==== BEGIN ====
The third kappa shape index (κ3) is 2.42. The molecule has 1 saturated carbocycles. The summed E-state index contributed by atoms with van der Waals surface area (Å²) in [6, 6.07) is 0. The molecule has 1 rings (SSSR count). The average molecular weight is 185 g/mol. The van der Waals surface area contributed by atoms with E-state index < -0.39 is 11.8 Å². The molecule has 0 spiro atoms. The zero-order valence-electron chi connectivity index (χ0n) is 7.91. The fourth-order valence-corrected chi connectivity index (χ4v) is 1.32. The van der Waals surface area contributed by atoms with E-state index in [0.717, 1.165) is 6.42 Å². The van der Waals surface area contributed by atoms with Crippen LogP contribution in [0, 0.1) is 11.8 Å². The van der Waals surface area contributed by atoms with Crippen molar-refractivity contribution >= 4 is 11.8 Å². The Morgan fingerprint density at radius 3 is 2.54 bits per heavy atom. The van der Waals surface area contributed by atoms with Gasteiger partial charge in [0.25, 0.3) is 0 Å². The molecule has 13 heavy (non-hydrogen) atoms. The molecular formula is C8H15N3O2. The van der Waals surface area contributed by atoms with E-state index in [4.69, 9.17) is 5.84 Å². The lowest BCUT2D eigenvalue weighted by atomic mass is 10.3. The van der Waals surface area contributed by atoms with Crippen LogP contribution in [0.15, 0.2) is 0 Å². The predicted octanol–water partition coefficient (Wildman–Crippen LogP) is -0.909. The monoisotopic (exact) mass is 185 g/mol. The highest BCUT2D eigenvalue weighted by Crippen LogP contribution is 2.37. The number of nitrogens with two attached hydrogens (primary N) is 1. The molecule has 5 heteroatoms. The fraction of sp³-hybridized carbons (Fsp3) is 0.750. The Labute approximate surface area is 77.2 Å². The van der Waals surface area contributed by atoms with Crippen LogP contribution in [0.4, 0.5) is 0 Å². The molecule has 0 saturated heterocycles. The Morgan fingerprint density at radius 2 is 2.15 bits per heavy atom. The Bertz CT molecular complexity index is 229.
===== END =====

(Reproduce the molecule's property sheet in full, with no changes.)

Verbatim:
The third kappa shape index (κ3) is 2.42. The molecule has 1 saturated carbocycles. The summed E-state index contributed by atoms with van der Waals surface area (Å²) in [6, 6.07) is 0. The molecule has 1 rings (SSSR count). The average molecular weight is 185 g/mol. The van der Waals surface area contributed by atoms with E-state index < -0.39 is 11.8 Å². The molecule has 0 spiro atoms. The zero-order valence-electron chi connectivity index (χ0n) is 7.91. The fourth-order valence-corrected chi connectivity index (χ4v) is 1.32. The van der Waals surface area contributed by atoms with E-state index in [0.717, 1.165) is 6.42 Å². The van der Waals surface area contributed by atoms with Crippen LogP contribution in [0, 0.1) is 11.8 Å². The van der Waals surface area contributed by atoms with Crippen molar-refractivity contribution >= 4 is 11.8 Å². The Morgan fingerprint density at radius 3 is 2.54 bits per heavy atom. The van der Waals surface area contributed by atoms with Gasteiger partial charge in [0.25, 0.3) is 0 Å². The molecule has 13 heavy (non-hydrogen) atoms. The molecular formula is C8H15N3O2. The van der Waals surface area contributed by atoms with E-state index in [4.69, 9.17) is 5.84 Å². The lowest BCUT2D eigenvalue weighted by atomic mass is 10.3. The van der Waals surface area contributed by atoms with Crippen LogP contribution in [0.15, 0.2) is 0 Å². The predicted octanol–water partition coefficient (Wildman–Crippen LogP) is -0.909. The monoisotopic (exact) mass is 185 g/mol. The highest BCUT2D eigenvalue weighted by Crippen LogP contribution is 2.37. The number of nitrogens with two attached hydrogens (primary N) is 1. The molecule has 5 heteroatoms. The fraction of sp³-hybridized carbons (Fsp3) is 0.750. The Labute approximate surface area is 77.2 Å². The van der Waals surface area contributed by atoms with Crippen LogP contribution in [0.4, 0.5) is 0 Å². The molecule has 0 saturated heterocycles. The Morgan fingerprint density at radius 2 is 2.15 bits per heavy atom. The Bertz CT molecular complexity index is 229.